• http://www.sueannereed.com Sue Anne Reed

    I think this also goes back to the theme of consistently writing good stuff. If you consistently write good stuff, things are bound to get picked up without you needing to be out there pitching it yourself.

  • http://www.sueannereed.com Sue Anne Reed

    I think this also goes back to the theme of consistently writing good stuff. If you consistently write good stuff, things are bound to get picked up without you needing to be out there pitching it yourself.

  • http://itcustomerservice.com Shannon (@ITSoftSkills)

    I’m with you Chris – I prefer either someone picking up my story because they like it or found it useful or doing guest posts. And I find the traffic uptick to stay around a lot longer that way as well. It just feels more authentic.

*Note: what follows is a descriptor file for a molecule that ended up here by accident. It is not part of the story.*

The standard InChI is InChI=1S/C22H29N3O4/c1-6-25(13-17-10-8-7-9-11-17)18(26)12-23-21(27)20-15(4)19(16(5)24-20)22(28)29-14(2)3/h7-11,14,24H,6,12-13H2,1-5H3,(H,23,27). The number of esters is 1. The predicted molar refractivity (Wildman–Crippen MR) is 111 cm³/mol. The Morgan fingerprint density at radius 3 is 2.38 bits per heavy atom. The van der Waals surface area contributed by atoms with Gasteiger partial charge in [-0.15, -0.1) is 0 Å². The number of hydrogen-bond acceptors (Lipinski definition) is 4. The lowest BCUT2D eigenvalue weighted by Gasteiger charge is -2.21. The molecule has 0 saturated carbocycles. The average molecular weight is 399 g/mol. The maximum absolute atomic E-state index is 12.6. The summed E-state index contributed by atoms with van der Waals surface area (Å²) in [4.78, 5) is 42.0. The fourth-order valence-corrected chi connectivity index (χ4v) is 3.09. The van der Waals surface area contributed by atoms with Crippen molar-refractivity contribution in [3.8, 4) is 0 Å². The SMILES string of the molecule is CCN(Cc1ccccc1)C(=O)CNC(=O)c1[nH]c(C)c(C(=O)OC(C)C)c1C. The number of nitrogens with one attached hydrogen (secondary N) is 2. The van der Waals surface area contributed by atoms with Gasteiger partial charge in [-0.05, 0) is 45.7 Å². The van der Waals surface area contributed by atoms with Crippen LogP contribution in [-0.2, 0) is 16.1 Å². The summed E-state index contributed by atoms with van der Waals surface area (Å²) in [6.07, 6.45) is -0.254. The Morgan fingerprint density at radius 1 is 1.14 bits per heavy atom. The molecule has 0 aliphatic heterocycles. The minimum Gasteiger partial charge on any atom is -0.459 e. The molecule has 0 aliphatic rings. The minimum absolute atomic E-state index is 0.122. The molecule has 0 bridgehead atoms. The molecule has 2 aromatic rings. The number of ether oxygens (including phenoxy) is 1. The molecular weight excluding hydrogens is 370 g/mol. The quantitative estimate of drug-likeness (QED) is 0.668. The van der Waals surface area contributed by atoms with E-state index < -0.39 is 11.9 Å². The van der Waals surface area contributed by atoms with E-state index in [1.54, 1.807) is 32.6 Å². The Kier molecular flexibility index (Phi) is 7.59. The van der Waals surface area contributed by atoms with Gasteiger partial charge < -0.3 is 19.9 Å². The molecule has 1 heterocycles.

• http://astrofix.net/ Michelle

    Someone just submitted two of my posts to a bigger blog in my niche. I was really surprised and flattered. I haven’t done the guest posting thing yet- I think because I don’t know what my goal for it is. More traffic would be great- but why?

  • http://twitter.com/COGreenHomes Colorado Green Homes

    Hey Thanks Chris,

    As a relative “newbie” to the high speed world of e-commerce and Internet marketing, I have been pleasantly surprised to find several of my articles on many different eco-friendly, “Green” sites.

    I didn’t really even understand the significance of this until I noticed a sharp increase in traffic to one of my blogs.

    Ah, the joy of innocence. ;-)

    Thanks again, and congrats on the coverage!

    Mitchell Dillman
    “the Online carpenter”

  • http://Twitter.com/Ed Ed

    Excellent right here: “…the most important part that I want to share, is this: I didn’t submit my story to Lifehacker. Someone just picked it up. They liked it. They went with it. It was a topic that fit their interests. That’s a great way to get it done.”